Europe facing extreme heat every two years as watchdog warns EU will miss 2030 targets

The extreme heat in Europe this year sparked wildfires, including this one in Ribera d'Ebre, Spain, in June - AFPThe extreme heat in Europe this year sparked wildfires, including this one in Ribera d'Ebre, Spain, in June - AFP
The extreme heat in Europe this year sparked wildfires, including this one in Ribera d’Ebre, Spain, in June – AFP

Europe faces extreme heat waves every two years over the coming decades as the effects of climate change drive up global temperatures, the EU’s environmental watchdog has warned.

In a report published on Wednesday, the European Environment Agency said that Europe would face heat waves that are more severe than recent record-breaking events every two years from 2050 onwards.

Hans Bruynincx, the agency’s director, said: “Europe’s environment is at a tipping point. We have a narrow window of opportunity in the next decade to scale up measures to protect nature, lessen the impacts of climate change and radically reduce our consumption of natural resources.”

The report makes sobering reading for the EU which prides itself on being a global leader in tackling climate change and meeting high environmental standards.

It warns that the EU’s progress towards cutting greenhouse-gas emissions and boosting the share of renewables in the energy mix has dropped off and that the bloc will miss its goals.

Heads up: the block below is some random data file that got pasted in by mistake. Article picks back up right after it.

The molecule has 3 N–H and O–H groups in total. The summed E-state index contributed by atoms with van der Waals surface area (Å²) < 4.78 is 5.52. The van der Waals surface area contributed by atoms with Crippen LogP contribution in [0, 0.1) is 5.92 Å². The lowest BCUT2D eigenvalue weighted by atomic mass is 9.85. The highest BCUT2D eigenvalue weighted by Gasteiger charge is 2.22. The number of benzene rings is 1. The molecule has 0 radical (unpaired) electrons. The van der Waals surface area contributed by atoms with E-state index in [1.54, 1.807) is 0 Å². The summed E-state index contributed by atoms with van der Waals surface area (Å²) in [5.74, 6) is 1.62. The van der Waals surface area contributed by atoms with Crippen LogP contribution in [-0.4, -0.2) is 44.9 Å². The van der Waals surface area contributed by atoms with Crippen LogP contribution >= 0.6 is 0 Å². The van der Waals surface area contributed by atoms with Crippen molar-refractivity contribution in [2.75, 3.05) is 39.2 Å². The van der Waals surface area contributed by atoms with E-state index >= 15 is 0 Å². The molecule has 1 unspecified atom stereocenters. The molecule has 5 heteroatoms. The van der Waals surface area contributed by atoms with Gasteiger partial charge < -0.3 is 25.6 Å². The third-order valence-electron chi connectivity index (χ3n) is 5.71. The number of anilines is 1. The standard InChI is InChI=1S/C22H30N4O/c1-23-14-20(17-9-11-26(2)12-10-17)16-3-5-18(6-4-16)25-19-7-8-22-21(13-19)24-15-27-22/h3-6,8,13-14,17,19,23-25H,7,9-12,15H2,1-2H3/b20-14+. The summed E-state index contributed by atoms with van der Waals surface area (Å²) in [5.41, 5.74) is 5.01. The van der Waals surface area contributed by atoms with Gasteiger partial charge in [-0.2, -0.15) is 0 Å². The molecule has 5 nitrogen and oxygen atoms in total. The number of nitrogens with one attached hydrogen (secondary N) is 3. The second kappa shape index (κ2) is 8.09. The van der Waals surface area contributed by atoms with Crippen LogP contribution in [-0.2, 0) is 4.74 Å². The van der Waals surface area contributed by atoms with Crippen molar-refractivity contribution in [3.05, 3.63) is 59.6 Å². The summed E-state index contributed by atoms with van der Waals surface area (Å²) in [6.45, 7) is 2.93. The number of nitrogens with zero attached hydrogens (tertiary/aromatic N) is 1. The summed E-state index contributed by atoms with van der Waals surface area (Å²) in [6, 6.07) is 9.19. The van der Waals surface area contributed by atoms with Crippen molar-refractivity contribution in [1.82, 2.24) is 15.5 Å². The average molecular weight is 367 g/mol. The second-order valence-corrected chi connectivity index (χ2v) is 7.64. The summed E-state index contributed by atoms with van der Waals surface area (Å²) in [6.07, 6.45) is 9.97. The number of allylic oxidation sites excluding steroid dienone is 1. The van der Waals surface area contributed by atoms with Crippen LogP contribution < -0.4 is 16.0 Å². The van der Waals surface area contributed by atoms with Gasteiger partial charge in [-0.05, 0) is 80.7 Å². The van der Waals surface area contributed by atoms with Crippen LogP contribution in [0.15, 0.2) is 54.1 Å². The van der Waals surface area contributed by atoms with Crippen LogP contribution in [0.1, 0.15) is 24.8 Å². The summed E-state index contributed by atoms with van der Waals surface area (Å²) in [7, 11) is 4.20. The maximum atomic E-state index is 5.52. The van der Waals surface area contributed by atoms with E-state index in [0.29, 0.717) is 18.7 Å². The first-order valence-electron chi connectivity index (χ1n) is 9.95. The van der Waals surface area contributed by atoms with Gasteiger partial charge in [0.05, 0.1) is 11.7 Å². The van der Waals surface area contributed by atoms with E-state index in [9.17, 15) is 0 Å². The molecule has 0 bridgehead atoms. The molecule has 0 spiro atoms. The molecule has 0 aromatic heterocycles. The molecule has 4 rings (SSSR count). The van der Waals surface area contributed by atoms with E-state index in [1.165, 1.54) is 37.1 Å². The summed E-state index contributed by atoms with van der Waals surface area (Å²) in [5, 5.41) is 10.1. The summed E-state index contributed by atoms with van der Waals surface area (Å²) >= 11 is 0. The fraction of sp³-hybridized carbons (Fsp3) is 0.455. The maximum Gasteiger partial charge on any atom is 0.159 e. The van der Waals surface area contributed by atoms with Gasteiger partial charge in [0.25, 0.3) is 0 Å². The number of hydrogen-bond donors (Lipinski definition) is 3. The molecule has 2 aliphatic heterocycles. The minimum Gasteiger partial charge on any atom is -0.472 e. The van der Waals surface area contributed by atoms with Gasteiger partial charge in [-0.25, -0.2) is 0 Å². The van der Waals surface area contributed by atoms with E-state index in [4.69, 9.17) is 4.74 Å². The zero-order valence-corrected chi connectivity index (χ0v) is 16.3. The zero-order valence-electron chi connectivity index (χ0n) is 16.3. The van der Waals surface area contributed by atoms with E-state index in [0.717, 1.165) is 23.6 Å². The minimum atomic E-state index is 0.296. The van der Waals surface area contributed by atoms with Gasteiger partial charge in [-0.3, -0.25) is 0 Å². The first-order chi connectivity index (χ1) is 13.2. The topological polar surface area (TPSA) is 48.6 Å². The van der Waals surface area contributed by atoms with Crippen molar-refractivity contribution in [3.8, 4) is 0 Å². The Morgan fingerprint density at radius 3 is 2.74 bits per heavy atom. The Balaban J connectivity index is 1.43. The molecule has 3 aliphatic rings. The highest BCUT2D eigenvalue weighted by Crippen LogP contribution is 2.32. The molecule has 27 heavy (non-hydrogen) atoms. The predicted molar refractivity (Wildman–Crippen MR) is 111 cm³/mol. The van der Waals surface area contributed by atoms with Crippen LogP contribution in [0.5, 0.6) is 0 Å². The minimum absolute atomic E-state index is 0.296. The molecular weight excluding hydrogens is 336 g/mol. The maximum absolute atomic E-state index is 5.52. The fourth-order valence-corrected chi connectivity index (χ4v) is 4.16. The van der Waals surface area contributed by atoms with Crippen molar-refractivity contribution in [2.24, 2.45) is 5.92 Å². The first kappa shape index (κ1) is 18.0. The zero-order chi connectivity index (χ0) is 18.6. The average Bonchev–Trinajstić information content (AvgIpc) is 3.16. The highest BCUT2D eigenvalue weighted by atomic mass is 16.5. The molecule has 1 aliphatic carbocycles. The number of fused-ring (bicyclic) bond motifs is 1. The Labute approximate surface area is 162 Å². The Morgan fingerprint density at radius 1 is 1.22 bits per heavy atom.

“Recent trends highlight a slowing down of progress in areas such as reducing greenhouse gas emissions, industrial emissions, waste generation, improving energy efficiency and the share of renewable energy. Looking ahead, the current rate of progress will not be enough to meet 2030 and 2050 climate and energy targets.”

The EU has set a target to cut greenhouse-gas emissions by 40 per cent by 2030 but the environment agency says that without further action, emissions will only be cut by 30 per cent by the target date.

The report also says that the EU is failing to meet its goals for protecting soil, air and water quality.

“If current trends continue, they will result in further deterioration of nature and continued pollution of air, water and soil,” it said. 

It points out that the failure to reduce air pollution is causing 400,000 premature deaths in Europe every year.

The European Commission will use the report in its arguments for an ambitious new European Green Deal, which is due to be unveiled on December 11.

The Green Deal, which will be the first major policy presented by the commission under newly elected President Ursula von der Leyen, is a plan to make the EU net carbon neutral by 2050. It is expected to include plans to cut greenhouse-gas emissions by up to 55 per cent by 2030 and includes a trillion euro sustainable investment plan.

Addressing a United Nations climate change meeting in Madrid on Monday, President von der Leyen said: “Our goal is to be the first climate neutral continent by 2050.”

Making the transition to a carbon-neutral economy would require a “generational change,” she said, while the Green Deal would “generate new jobs” and improve people’s quality of life .

The plan is expected to run into stiff opposition from Poland, Czech Republic and Hungary, all of which use a lot of coal for energy production.

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